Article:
As for painting the bed, I have seen them varnished with clear varnish; they do not look right and I will paint it green, and I do like the look of wood. I did varnish my WM300, white oak, and it looks good, but for a military vehicle, no.
The mill will plane the wood for me, so I don't have to worry about how thick to buy it; I tell them what I want and the wood they have will be selected to be flat, planed already, to 4/4. They plane it again and have a laser guided saw to make it whatever i tell them, while I watch.
But for the bed sides and top, those are 3/4, right? I have the late bed with the drivers side short.
The remnants of my sides are that thickness. Floor is 7/8ths, but I have no pieces of that left so I am going by what I have heard, and I measured. And my WM300 was 7/8ths.
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Re: WC 63 Wood Bed Boards?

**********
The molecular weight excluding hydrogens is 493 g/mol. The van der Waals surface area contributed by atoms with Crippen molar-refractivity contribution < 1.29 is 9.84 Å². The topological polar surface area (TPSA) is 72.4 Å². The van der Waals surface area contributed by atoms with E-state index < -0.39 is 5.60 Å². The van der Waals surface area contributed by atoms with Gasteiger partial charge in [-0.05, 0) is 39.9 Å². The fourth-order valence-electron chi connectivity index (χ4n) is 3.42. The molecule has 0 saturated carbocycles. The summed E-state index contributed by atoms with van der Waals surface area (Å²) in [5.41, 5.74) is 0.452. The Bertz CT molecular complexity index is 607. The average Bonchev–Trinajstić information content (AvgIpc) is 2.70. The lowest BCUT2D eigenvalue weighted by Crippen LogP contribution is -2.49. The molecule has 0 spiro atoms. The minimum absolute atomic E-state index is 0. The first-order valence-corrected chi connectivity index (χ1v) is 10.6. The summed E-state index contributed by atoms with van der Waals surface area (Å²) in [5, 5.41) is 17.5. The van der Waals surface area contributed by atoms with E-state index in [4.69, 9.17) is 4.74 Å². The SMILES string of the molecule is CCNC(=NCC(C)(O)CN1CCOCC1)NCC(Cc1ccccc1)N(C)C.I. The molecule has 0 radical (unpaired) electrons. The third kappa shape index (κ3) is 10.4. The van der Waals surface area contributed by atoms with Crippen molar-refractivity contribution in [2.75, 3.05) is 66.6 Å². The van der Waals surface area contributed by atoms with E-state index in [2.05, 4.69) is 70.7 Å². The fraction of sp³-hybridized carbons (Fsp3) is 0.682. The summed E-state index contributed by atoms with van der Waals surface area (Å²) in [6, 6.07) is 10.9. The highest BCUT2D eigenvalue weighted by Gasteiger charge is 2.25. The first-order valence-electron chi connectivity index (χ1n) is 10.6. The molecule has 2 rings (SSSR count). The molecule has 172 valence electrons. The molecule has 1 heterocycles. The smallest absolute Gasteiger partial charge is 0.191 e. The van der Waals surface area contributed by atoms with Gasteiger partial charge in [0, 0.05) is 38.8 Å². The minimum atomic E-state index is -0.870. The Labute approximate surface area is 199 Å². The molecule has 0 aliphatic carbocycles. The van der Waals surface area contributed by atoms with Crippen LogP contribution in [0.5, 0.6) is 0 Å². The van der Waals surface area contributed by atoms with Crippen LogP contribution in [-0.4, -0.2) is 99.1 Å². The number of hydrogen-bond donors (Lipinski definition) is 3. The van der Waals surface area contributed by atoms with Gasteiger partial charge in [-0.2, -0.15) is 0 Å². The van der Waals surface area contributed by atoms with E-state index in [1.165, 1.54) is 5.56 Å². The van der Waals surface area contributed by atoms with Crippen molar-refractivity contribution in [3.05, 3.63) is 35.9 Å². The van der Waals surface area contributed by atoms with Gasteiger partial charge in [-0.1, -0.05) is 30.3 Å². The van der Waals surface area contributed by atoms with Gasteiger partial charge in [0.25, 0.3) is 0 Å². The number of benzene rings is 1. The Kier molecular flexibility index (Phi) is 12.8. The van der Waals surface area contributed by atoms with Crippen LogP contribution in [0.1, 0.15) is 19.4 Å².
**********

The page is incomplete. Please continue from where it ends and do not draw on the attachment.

Post by dpcd67 » Thu Feb 15, 2018 7:12 pm

BTW, the commercial companies selling bed wood for Dodge WC trucks, is 3/4 ths thick. Mar-K, and others.
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Re: WC 63 Wood Bed Boards?

Post by Walter » Fri Feb 16, 2018 7:21 am

Good Morning DPC67:

Agreed - the floor boards are not 1" thick. If all of your boards are the correct width you are good to go with having the mill plane the boards to the correct and finished size, If you need to glue narrow boards together you will need to buy slightly thicker material to allow for the final sizing and planing.

Agreed - on the 3/4 commercial floor boards. I actually used 3/4 material for both the bed boxes and the floor boards. It just makes working up the material simpler and faster.

Regards,

Walter